School-Based and School-Linked Dental Sealant Programs
School-based and school-linked dental sealant programs (SBSP) are highly effective strategies for preventing tooth decay in children. School-based sealant programs provide pit and fissure sealants to children in a school setting, and school-linked programs screen the children in school and refer them to private dental practices or public dental clinics that place the sealants.
School-based and school-linked programs generally target vulnerable populations that may be at greater risk for developing decay and less likely to receive dental care. When developing, coordinating, and implementing a SBSP, state oral health program strategies should
- Use evidence-based practices. School-based/linked sealant programs should adhere to recommendations in “Preventing dental caries through school-based sealant programs: Updated recommendations and reviews of evidenceExternal ” and CDC Guidelines for Infection Control in Dental Healthcare Settings .
- Promote policies that allow the use of dental personnel to the top of their licensure. State health departments may educate decision makers on the potential cost savings and increased utilization of school-based sealant programs when dentists are not required to be on site when the sealants are placed.
- Develop referral networks. School-based and school-linked programs are encouraged to work with dental practitioners in their communities so they can provide referrals to dental homes for children who currently do not have one.
- Increase efficiency. School-based and school-linked sealant programs are encouraged to collaborate with targeted schools to increase the number of children that can be seen in schools. Programs should work with school staff to identify children with dental needs and to ensure that parental consent forms are returned in order to increase the cost-effectiveness and efficiency of these programs.
Data collection and analysis. State health departments are encouraged to work with all school sealant programs in their state to systematically collect and analyze data in order to document program impact and efficiency. CDC has developed software (SEALS) that can assist sealant programs in their data efforts.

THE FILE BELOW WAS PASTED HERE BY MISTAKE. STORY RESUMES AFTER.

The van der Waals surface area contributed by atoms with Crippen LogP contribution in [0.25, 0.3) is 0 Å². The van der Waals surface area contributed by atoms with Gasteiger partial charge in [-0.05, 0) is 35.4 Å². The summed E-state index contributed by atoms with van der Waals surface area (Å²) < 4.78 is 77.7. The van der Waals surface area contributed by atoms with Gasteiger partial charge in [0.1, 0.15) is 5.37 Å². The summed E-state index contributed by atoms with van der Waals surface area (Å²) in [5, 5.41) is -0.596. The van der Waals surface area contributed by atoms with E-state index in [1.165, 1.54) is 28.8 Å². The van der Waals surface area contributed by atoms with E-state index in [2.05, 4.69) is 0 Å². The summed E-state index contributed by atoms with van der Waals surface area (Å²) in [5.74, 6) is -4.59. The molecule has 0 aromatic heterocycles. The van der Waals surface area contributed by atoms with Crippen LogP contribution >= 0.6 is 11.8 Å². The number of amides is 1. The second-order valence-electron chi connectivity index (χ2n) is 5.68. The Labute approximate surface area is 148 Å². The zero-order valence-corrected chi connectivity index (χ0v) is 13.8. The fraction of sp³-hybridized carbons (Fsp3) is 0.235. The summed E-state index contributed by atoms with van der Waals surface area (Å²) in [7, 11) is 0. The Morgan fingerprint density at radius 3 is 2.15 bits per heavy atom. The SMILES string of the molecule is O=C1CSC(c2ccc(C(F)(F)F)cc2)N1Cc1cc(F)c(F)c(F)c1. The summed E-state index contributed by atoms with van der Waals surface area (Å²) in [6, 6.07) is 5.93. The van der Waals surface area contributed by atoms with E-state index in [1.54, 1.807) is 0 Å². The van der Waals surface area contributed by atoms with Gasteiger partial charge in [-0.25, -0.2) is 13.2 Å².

CDC grantee states are required to report the following measures related to SBSP coverage annually:
- Percentage of eligible schools with a school-based/linked sealant program.
- Percentage and number of children attending these schools receiving at least one permanent molar sealant from SBSP stratified by grade and age.
CDC grantee states are required to report the following measures related to SBSP effectiveness annually:
- Percentage of children with caries experience.
- Percentage of children with untreated decay.
- Percentage of children without sealants at screening.
- Number of molar sealants placed.
- Percentage of children referred for dental treatment.
- Percentage of children with referrals for urgent dental treatment.
CDC grantee states should conduct an analysis documenting the effectiveness of their SBSP. This analysis should include baseline measures of sealant prevalence and first molar caries prevalence and severity.
CDC grantee states with advanced capacity should conduct an in-depth cost analysis of their school-based or school-linked dental sealant program. A sealant cost calculator tool will be available to the states in 2015.
Demonstrate progress and leadership. Over funding period, states should demonstrate significant progress toward increasing the proportion of eligible schools participating in a sealant program and the proportion of children in funded schools receiving at least one sealant. Additional elements of leadership include
- Providing training and technical assistance to community sealant programs, providers, and other types of sealant programs.
- Submission of sealant best practice approaches to ASTDD for sharing with other programs.
- Reporting progress toward sustainability and institutionalization of sealant programs through leveraging of funding, partnership participation, billing Medicaid and/or SCHIP or other sources of support.
Reporting analysis of program quality assurance measures, such as sealant retention data.